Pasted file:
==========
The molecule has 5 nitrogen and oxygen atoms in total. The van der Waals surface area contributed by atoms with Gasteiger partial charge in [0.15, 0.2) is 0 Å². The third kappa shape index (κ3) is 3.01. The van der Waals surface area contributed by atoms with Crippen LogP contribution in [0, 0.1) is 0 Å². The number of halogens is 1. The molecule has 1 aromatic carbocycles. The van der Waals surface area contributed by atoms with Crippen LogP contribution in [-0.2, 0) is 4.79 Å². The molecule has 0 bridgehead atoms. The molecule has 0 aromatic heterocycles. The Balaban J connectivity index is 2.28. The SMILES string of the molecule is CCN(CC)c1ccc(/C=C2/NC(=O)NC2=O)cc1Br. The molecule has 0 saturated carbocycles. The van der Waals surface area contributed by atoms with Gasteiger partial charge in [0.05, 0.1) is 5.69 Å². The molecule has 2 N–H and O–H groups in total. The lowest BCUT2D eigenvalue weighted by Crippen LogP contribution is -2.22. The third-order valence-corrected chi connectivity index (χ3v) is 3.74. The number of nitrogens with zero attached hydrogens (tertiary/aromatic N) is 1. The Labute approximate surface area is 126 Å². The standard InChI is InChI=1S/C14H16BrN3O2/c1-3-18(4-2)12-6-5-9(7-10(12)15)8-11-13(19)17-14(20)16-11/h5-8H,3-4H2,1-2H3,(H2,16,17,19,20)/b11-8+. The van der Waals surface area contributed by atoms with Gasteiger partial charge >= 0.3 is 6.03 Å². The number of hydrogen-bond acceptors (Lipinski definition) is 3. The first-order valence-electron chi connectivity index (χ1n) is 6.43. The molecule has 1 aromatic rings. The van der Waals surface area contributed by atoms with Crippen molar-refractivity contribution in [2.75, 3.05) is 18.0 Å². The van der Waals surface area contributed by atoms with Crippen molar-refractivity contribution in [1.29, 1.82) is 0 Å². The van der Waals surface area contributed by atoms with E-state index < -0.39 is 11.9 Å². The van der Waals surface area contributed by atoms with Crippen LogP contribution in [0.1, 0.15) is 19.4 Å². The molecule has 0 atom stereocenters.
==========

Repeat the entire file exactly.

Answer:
The molecule has 5 nitrogen and oxygen atoms in total. The van der Waals surface area contributed by atoms with Gasteiger partial charge in [0.15, 0.2) is 0 Å². The third kappa shape index (κ3) is 3.01. The van der Waals surface area contributed by atoms with Crippen LogP contribution in [0, 0.1) is 0 Å². The number of halogens is 1. The molecule has 1 aromatic carbocycles. The van der Waals surface area contributed by atoms with Crippen LogP contribution in [-0.2, 0) is 4.79 Å². The molecule has 0 bridgehead atoms. The molecule has 0 aromatic heterocycles. The Balaban J connectivity index is 2.28. The SMILES string of the molecule is CCN(CC)c1ccc(/C=C2/NC(=O)NC2=O)cc1Br. The molecule has 0 saturated carbocycles. The van der Waals surface area contributed by atoms with Gasteiger partial charge in [0.05, 0.1) is 5.69 Å². The molecule has 2 N–H and O–H groups in total. The lowest BCUT2D eigenvalue weighted by Crippen LogP contribution is -2.22. The third-order valence-corrected chi connectivity index (χ3v) is 3.74. The number of nitrogens with zero attached hydrogens (tertiary/aromatic N) is 1. The Labute approximate surface area is 126 Å². The standard InChI is InChI=1S/C14H16BrN3O2/c1-3-18(4-2)12-6-5-9(7-10(12)15)8-11-13(19)17-14(20)16-11/h5-8H,3-4H2,1-2H3,(H2,16,17,19,20)/b11-8+. The van der Waals surface area contributed by atoms with Gasteiger partial charge >= 0.3 is 6.03 Å². The number of hydrogen-bond acceptors (Lipinski definition) is 3. The first-order valence-electron chi connectivity index (χ1n) is 6.43. The molecule has 1 aromatic rings. The van der Waals surface area contributed by atoms with Crippen molar-refractivity contribution in [2.75, 3.05) is 18.0 Å². The van der Waals surface area contributed by atoms with Crippen molar-refractivity contribution in [1.29, 1.82) is 0 Å². The van der Waals surface area contributed by atoms with E-state index < -0.39 is 11.9 Å². The van der Waals surface area contributed by atoms with Crippen LogP contribution in [0.1, 0.15) is 19.4 Å². The molecule has 0 atom stereocenters.